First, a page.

SW Legal studies in Business

Arbitrator Could Award Treble Damages for Antitrust Violation
Description Appeals court held that an arbitration clause would be enforced where a franchisee sued a franchiser for antitrust violation. The arbitrator could award treble damages, as allowed by antitrust law, which would not be the punitive damages disallowed by the arbitration clause.
Topic Alternate Dispute Resolution
Key Words Punitive Damages; Treble Damages; Antitrust; Franchise Agreemente
C A S E   S U M M A R Y
Facts Investment Partners (IP) had a Glamour Shots franchise. The agreement required IP to use Candid Color Systems, part of Glamour Shots, for all photo processing. IP sued Glamour, contending the photo-processing requirement was a tying arrangement that violated the Clayton Antitrust Act. Glamour moved to compel arbitration, as the franchise agreement required arbitration. IP argued that the arbitration clause was not enforceable because it did not permit punitive damages. Damages in antitrust cases, by law, may be trebled, which would be punitive damages. The arbitration agreement cannot override federal antitrust law. The district court held that arbitration would proceed. IP appealed.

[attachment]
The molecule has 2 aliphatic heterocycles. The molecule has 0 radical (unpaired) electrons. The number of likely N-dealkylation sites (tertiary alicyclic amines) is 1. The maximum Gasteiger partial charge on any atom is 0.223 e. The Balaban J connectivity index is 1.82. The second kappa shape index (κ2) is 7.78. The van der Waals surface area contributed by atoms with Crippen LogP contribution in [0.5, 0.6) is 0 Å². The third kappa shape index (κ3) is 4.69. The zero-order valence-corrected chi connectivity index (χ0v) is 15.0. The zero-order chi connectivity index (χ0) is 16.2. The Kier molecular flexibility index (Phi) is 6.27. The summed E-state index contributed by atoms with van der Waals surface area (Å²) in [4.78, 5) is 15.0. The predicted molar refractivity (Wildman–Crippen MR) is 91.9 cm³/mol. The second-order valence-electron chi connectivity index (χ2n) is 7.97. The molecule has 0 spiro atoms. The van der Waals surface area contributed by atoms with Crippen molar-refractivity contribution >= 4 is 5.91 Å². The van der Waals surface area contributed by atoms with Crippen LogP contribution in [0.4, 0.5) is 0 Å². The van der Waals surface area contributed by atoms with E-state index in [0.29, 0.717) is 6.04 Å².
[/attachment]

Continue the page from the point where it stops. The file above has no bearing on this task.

Decision

Affirmed. "Although an arbitrator cannot award punitive damages, he may award antitrust treble damages, and the arbitral forum is an adequate substitute for the judicial forum in this case." Hence, treble damages could be awarded if an illegal tying arrangement is found. Treble damages allowed by antitrust law are not the same as punitive damages, so the arbitration agreement is not in conflict with federal law.

Citation Investment Partners v. Glamour Shots Licensing, 298 F.3d 314 (5th Cir., 2002)

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